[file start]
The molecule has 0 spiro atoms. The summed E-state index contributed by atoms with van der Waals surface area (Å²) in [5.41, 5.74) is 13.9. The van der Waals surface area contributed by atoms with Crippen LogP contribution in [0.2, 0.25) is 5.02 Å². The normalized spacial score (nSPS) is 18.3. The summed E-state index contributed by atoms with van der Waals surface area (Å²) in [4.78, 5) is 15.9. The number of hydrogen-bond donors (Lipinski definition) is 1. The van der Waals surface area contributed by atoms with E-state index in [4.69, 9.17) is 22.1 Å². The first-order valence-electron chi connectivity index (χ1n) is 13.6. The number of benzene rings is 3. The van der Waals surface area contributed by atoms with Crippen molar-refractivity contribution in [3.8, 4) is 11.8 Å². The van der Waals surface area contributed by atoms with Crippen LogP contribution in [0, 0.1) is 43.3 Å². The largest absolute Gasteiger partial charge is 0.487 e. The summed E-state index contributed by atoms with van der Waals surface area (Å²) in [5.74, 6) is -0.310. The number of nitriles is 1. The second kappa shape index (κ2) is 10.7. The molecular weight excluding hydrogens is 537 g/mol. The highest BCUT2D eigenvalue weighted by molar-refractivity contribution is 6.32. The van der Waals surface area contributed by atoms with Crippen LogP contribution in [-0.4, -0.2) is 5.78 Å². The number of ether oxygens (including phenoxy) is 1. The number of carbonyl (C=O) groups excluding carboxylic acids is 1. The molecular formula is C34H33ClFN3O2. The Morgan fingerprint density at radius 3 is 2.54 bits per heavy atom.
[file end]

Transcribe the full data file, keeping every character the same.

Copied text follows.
The molecule has 0 spiro atoms. The summed E-state index contributed by atoms with van der Waals surface area (Å²) in [5.41, 5.74) is 13.9. The van der Waals surface area contributed by atoms with Crippen LogP contribution in [0.2, 0.25) is 5.02 Å². The normalized spacial score (nSPS) is 18.3. The summed E-state index contributed by atoms with van der Waals surface area (Å²) in [4.78, 5) is 15.9. The number of hydrogen-bond donors (Lipinski definition) is 1. The van der Waals surface area contributed by atoms with E-state index in [4.69, 9.17) is 22.1 Å². The first-order valence-electron chi connectivity index (χ1n) is 13.6. The number of benzene rings is 3. The van der Waals surface area contributed by atoms with Crippen molar-refractivity contribution in [3.8, 4) is 11.8 Å². The van der Waals surface area contributed by atoms with Crippen LogP contribution in [0, 0.1) is 43.3 Å². The largest absolute Gasteiger partial charge is 0.487 e. The summed E-state index contributed by atoms with van der Waals surface area (Å²) in [5.74, 6) is -0.310. The number of nitriles is 1. The second kappa shape index (κ2) is 10.7. The molecular weight excluding hydrogens is 537 g/mol. The highest BCUT2D eigenvalue weighted by molar-refractivity contribution is 6.32. The van der Waals surface area contributed by atoms with Crippen LogP contribution in [-0.4, -0.2) is 5.78 Å². The number of ether oxygens (including phenoxy) is 1. The number of carbonyl (C=O) groups excluding carboxylic acids is 1. The molecular formula is C34H33ClFN3O2. The Morgan fingerprint density at radius 3 is 2.54 bits per heavy atom.